lnclusive Language

People work and discuss together

Bayer is committed to building and sustaining a culture of inclusion and diversity. This is reflected in the language we use in our internal and external communication. In the connected subpages, we share some suggestions on how to speak and write inclusively.


To sustain and grow our business around the globe, we require different business perspectives and valuable input from a variety of people. This leads Bayer on the right path to becoming a fair, inclusive, and diverse organization, which is part of our long-term strategy that fits with our brand's personality and overarching vision (Health for all, Hunger for none).


As a life science company, we are committed to improving and empowering people’s lives – expressed by our purpose Science for a better life.


This happens through our products and services – but in turn, it’s also how we communicate. The content we produce, and the everyday interactions we have with others inside, and outside of the company can impart our spirit of inclusion and diversity.

Inclusive language is a step in the right direction

Committing to implementing inclusive language throughout the company is crucial. It enables us to represent all the people and cultures we serve as an international company, as well as fully recognizing the Bayer community worldwide while harnessing the innovation and lived experience of all its participants. By implementing this we become greater as a result, and we are able to enjoy benefits such as greater scope for recruitment, improved employee engagement and retention, more fruitful customer interactions, and ultimately improved commercial performance.

How do I communicate inclusively?

In this section we provide recommendations and ideas on how to ensure that our language is inclusive of the following groups and identities:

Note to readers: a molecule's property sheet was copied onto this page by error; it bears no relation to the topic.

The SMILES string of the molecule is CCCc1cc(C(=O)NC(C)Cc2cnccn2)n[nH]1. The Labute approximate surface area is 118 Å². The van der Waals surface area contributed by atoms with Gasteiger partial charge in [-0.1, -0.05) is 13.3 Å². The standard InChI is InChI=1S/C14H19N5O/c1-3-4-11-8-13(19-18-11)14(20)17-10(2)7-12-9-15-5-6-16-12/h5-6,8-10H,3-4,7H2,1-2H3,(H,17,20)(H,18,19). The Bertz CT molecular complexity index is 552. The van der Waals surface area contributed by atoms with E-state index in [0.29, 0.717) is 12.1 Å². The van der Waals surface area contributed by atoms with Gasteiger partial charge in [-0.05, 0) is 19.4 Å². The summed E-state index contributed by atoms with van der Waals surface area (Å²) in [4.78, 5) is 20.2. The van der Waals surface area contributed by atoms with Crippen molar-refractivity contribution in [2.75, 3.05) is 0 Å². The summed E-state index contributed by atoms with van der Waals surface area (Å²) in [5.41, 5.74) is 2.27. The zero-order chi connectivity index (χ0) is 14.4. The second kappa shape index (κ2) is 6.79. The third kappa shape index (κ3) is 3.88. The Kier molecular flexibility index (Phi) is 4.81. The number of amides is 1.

Ethnic and national origin



Cultural Background and Education

People with Disabilities


We have added some practical examples to cover any concerns as well as outlining opportunities to identify when to use inclusive language for example, when addressing people, writing texts, and devising campaigns. Feel free to browse this section and find key points you need to produce effective and inclusive content.


For some quick general principles on how to ensure your language is both diverse and inclusive, please consult the box below and ask yourself the ‘key questions’ before you publish.


Keep in mind that inclusive language should always be paired with inclusive actions. Inclusivity isn’t about making us look good, it’s what we stand for. We strive to achieve a positive impact in a holistic way. Our Verbal Identity is just one important part of this.

Is my language inclusive? Four things to ask yourself

  • Will everyone be able to read and understand it easily?
    Is plain language being used? Does the design allow everyone to find and access information easily? Have I thought about accessibility?
  • Does it make sense to people of different backgrounds?
    Or are there cultural phrases, figures of speech, or references that not everyone will understand?
  • Does it treat people as a whole?
    Avoid focusing exclusively on a single characteristic. Have I made sure their voice and perspective are represented, not just mine?
  • Have I checked for specific assumptions and examples of non-inclusive language?
    e.g., about gender, sexuality, ethnicity, background, ability and age?